DrugLib.com — Drug Information Portal

Rx drug information, pharmaceutical research, clinical trials, news, and more

The Diurnal and Nocturnal Effect of Simbrinza and Timolol on Intraocular Pressure and Ocular Perfusion Pressure

Information source: University of Colorado, Denver
ClinicalTrials.gov processed this data on August 23, 2015
Link to the current ClinicalTrials.gov record.

Condition(s) targeted: Open Angle Glaucoma; Ocular Hypertension; Pigment Dispersion Syndrome; Pseudoexfoliation Glaucoma

Phase: N/A

Status: Recruiting

Sponsored by: University of Colorado, Denver

Official(s) and/or principal investigator(s):
Malik Y Kahook, MD, Principal Investigator, Affiliation: University of Colorado, Denver

Overall contact:
Mary Preston, Phone: 720-848-2035, Email: Mary.preston@ucdenver.edu


The purpose of this research study is to hypothesize that Simbrinza will achieve a decrease in intraocular pressure and increase in ocular perfusion pressure throughout the diurnal and nocturnal periods. The primary aim of this study will be to determine the effects of Simbrinza at multiple intervals throughout a 24-hour period. The secondary aim will be to compare these to those of timolol.

Clinical Details

Official title: The Diurnal and Nocturnal Effect of Simbrinza and Timolol on Intraocular Pressure and Ocular Perfusion Pressure

Study design: Observational Model: Cohort, Time Perspective: Prospective

Primary outcome: Intraocular pressure

Secondary outcome: Intraocular pressure

Detailed description: Intraocular pressure (IOP) is a major risk factor for the development of glaucoma. In addition, it is the only modifiable factor in the prevention and subsequent treatment of glaucomatous optic neuropathy. Most clinicians only have access to a single IOP measurement during a patient visit that may only occur once every four months. These snapshots in time are probably not adequate for the optimal management of glaucoma. Diurnal IOP curves can provide a better estimate of each patient's individual IOP variation throughout the day. However diurnal curves do not typically cover another crucial time, the nocturnal period. Glaucomatous eyes have been shown to have different IOP curves during the nocturnal period compared to healthy controls. In addition, different classes of glaucoma drugs have variable IOP lowering effects during the nocturnal hours compared to the diurnal/wake period. For example, the betablocker timolol was shown to lower IOP during daytime hours but failed to lower IOP during the nocturnal period in the habitual position. Similarly, the alpha-agonist brimonidine failed to lower IOP overnight after significantly lowering IOP during the diurnal period. On the other hand, the prostaglandin analogues, including latanoprost and travoprost, lowered IOP throughout the diurnal and nocturnal periods although nocturnal lowering appears less than the daytime hours. Therefore it is crucial to determine an accurate IOP curve for each form of medication during both wake and sleep hours.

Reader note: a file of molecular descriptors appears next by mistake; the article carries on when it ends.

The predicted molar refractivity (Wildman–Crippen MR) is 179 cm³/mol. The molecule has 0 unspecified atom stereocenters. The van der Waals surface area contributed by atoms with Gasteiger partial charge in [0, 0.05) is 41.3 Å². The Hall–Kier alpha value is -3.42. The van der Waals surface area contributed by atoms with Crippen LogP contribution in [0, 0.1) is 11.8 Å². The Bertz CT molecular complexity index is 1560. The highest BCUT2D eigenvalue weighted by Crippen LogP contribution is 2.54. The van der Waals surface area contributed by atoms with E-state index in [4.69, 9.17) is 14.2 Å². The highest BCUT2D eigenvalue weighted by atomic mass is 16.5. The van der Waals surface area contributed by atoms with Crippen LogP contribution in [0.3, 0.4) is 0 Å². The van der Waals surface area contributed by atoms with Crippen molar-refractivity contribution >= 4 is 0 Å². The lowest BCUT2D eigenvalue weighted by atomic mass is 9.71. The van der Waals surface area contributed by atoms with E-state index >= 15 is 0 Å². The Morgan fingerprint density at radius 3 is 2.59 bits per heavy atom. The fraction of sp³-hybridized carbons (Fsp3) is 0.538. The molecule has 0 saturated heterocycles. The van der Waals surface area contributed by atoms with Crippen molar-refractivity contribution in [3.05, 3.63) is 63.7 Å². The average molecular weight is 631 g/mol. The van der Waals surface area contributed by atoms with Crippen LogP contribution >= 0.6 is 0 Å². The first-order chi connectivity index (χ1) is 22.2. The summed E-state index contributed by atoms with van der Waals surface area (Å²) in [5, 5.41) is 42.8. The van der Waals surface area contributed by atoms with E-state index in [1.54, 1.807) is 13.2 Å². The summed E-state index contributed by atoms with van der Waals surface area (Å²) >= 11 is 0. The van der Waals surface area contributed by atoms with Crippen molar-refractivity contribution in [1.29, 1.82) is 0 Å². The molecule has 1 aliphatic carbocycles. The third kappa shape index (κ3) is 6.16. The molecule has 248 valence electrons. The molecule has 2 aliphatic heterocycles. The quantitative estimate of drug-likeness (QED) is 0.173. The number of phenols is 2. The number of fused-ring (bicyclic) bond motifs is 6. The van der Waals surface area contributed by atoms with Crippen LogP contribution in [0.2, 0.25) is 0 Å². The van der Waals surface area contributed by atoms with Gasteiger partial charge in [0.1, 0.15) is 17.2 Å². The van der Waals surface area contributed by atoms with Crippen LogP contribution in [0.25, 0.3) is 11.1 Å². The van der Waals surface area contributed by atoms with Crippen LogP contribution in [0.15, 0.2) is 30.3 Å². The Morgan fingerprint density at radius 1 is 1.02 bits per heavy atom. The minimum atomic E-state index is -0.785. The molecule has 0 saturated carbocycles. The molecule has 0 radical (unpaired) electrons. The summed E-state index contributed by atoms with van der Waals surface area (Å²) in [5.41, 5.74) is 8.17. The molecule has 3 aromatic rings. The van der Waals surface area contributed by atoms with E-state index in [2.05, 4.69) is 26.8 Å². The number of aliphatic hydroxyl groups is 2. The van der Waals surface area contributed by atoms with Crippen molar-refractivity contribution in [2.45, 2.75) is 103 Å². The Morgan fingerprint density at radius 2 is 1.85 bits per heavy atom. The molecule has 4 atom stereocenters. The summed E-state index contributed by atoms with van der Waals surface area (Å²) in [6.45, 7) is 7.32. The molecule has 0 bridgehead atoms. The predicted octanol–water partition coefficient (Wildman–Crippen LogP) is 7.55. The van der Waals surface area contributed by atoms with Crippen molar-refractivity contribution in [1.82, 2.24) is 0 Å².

Minimum age: 18 Years. Maximum age: N/A. Gender(s): Both.


Inclusion Criteria:

- Diagnosis of open angle glaucoma or ocular hypertension including pigment

dispersion glaucoma and pseudoexfoliation glaucoma.

- Age ≥ 18 years, of either gender, or any race/ethnicity

Exclusion Criteria:

- Females who are currently pregnant or planning to become pregnant during the study


- Contraindications to beta blockers (see below)

- Patients currently taking oral beta blocker therapy

- Diagnosis of any other form of glaucoma other than open-angle

- Schaffer angle grade < 2 in either eye by gonioscopy

- Intraocular surgery within 6 months or laser within 3 months

- Inability to safely discontinue all ocular medications for 6 weeks

- Patients who smoke or have irregular daily sleep patterns

- History of allergy or intolerance to topical carbonic anhydrase inhibitors, or


- Patients who have started or changed glucocorticoids therapy in the last 3 months

- Patients who are currently using medical or recreational marijuana

- Any use of a non-FDA approved medication for glaucoma in the last 3 months

Locations and Contacts

Mary Preston, Phone: 720-848-2035, Email: Mary.preston@ucdenver.edu

University of Colorado Eye Center, Aurora, Colorado 80045, United States; Recruiting
Mary Preston, Phone: 720-848-2035, Email: Mary.preston@ucdenver.edu
Steve Cho, Phone: 720-848-5050, Email: steve.cho@ucdenver.edu
Malik Y Kahook, MD, Principal Investigator
Additional Information

Starting date: August 2014
Last updated: August 6, 2015

Page last updated: August 23, 2015

-- advertisement -- The American Red Cross
Home | About Us | Contact Us | Site usage policy | Privacy policy

All Rights reserved - Copyright DrugLib.com, 2006-2017